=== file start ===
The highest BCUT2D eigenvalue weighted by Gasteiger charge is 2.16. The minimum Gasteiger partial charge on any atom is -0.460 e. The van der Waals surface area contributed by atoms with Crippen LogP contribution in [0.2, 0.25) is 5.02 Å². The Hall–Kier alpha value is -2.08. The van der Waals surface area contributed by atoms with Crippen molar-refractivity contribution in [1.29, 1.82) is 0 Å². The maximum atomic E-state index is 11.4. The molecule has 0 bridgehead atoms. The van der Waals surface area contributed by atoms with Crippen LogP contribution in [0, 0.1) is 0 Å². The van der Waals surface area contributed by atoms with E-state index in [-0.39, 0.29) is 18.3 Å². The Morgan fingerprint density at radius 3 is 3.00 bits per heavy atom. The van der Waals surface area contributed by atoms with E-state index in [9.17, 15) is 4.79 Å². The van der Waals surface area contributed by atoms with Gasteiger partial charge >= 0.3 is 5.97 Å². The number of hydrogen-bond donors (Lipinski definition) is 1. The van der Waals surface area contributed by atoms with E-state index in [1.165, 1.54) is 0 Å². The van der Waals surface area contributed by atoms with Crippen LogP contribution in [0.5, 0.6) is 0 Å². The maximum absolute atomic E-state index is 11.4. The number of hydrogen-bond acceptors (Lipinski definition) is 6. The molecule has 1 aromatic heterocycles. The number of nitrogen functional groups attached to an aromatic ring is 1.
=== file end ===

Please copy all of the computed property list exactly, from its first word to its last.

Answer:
The highest BCUT2D eigenvalue weighted by Gasteiger charge is 2.16. The minimum Gasteiger partial charge on any atom is -0.460 e. The van der Waals surface area contributed by atoms with Crippen LogP contribution in [0.2, 0.25) is 5.02 Å². The Hall–Kier alpha value is -2.08. The van der Waals surface area contributed by atoms with Crippen molar-refractivity contribution in [1.29, 1.82) is 0 Å². The maximum atomic E-state index is 11.4. The molecule has 0 bridgehead atoms. The van der Waals surface area contributed by atoms with Crippen LogP contribution in [0, 0.1) is 0 Å². The van der Waals surface area contributed by atoms with E-state index in [-0.39, 0.29) is 18.3 Å². The Morgan fingerprint density at radius 3 is 3.00 bits per heavy atom. The van der Waals surface area contributed by atoms with E-state index in [9.17, 15) is 4.79 Å². The van der Waals surface area contributed by atoms with Gasteiger partial charge >= 0.3 is 5.97 Å². The number of hydrogen-bond donors (Lipinski definition) is 1. The van der Waals surface area contributed by atoms with E-state index in [1.165, 1.54) is 0 Å². The van der Waals surface area contributed by atoms with Crippen LogP contribution in [0.5, 0.6) is 0 Å². The maximum absolute atomic E-state index is 11.4. The number of hydrogen-bond acceptors (Lipinski definition) is 6. The molecule has 1 aromatic heterocycles. The number of nitrogen functional groups attached to an aromatic ring is 1.